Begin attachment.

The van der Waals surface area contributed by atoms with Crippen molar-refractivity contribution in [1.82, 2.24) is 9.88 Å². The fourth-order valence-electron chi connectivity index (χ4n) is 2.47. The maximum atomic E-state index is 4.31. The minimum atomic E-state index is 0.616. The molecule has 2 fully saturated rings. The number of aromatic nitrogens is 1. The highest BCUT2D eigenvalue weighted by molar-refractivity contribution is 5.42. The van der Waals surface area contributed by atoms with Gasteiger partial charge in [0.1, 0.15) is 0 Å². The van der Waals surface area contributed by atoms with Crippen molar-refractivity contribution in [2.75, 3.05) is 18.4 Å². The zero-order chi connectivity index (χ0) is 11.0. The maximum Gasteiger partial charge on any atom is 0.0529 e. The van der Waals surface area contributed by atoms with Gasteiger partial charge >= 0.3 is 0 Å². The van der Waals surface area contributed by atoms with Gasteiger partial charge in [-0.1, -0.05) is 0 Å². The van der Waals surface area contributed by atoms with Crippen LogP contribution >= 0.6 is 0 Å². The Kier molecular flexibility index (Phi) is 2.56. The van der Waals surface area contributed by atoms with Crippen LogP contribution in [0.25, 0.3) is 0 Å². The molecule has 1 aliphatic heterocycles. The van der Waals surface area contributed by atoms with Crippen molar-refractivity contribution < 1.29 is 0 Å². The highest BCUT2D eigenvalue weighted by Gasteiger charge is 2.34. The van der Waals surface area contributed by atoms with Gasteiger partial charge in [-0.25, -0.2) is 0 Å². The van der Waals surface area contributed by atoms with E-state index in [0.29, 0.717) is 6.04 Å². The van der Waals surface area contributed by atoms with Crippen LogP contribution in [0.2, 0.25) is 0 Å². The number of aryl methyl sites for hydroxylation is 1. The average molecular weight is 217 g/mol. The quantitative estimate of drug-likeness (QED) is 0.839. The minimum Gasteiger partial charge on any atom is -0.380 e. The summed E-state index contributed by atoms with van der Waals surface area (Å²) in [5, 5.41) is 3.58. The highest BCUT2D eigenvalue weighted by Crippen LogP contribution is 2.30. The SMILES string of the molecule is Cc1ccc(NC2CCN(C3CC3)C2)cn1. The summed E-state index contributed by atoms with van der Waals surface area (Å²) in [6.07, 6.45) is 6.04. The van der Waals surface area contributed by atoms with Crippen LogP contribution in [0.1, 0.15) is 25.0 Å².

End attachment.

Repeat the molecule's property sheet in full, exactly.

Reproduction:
The van der Waals surface area contributed by atoms with Crippen molar-refractivity contribution in [1.82, 2.24) is 9.88 Å². The fourth-order valence-electron chi connectivity index (χ4n) is 2.47. The maximum atomic E-state index is 4.31. The minimum atomic E-state index is 0.616. The molecule has 2 fully saturated rings. The number of aromatic nitrogens is 1. The highest BCUT2D eigenvalue weighted by molar-refractivity contribution is 5.42. The van der Waals surface area contributed by atoms with Gasteiger partial charge in [0.1, 0.15) is 0 Å². The van der Waals surface area contributed by atoms with Crippen molar-refractivity contribution in [2.75, 3.05) is 18.4 Å². The zero-order chi connectivity index (χ0) is 11.0. The maximum Gasteiger partial charge on any atom is 0.0529 e. The van der Waals surface area contributed by atoms with Gasteiger partial charge >= 0.3 is 0 Å². The van der Waals surface area contributed by atoms with Gasteiger partial charge in [-0.1, -0.05) is 0 Å². The van der Waals surface area contributed by atoms with Crippen LogP contribution >= 0.6 is 0 Å². The Kier molecular flexibility index (Phi) is 2.56. The van der Waals surface area contributed by atoms with Crippen LogP contribution in [0.25, 0.3) is 0 Å². The molecule has 1 aliphatic heterocycles. The van der Waals surface area contributed by atoms with Crippen molar-refractivity contribution < 1.29 is 0 Å². The highest BCUT2D eigenvalue weighted by Gasteiger charge is 2.34. The van der Waals surface area contributed by atoms with Gasteiger partial charge in [-0.25, -0.2) is 0 Å². The van der Waals surface area contributed by atoms with E-state index in [0.29, 0.717) is 6.04 Å². The van der Waals surface area contributed by atoms with Crippen LogP contribution in [0.2, 0.25) is 0 Å². The number of aryl methyl sites for hydroxylation is 1. The average molecular weight is 217 g/mol. The quantitative estimate of drug-likeness (QED) is 0.839. The minimum Gasteiger partial charge on any atom is -0.380 e. The summed E-state index contributed by atoms with van der Waals surface area (Å²) in [5, 5.41) is 3.58. The highest BCUT2D eigenvalue weighted by Crippen LogP contribution is 2.30. The SMILES string of the molecule is Cc1ccc(NC2CCN(C3CC3)C2)cn1. The summed E-state index contributed by atoms with van der Waals surface area (Å²) in [6.07, 6.45) is 6.04. The van der Waals surface area contributed by atoms with Crippen LogP contribution in [0.1, 0.15) is 25.0 Å².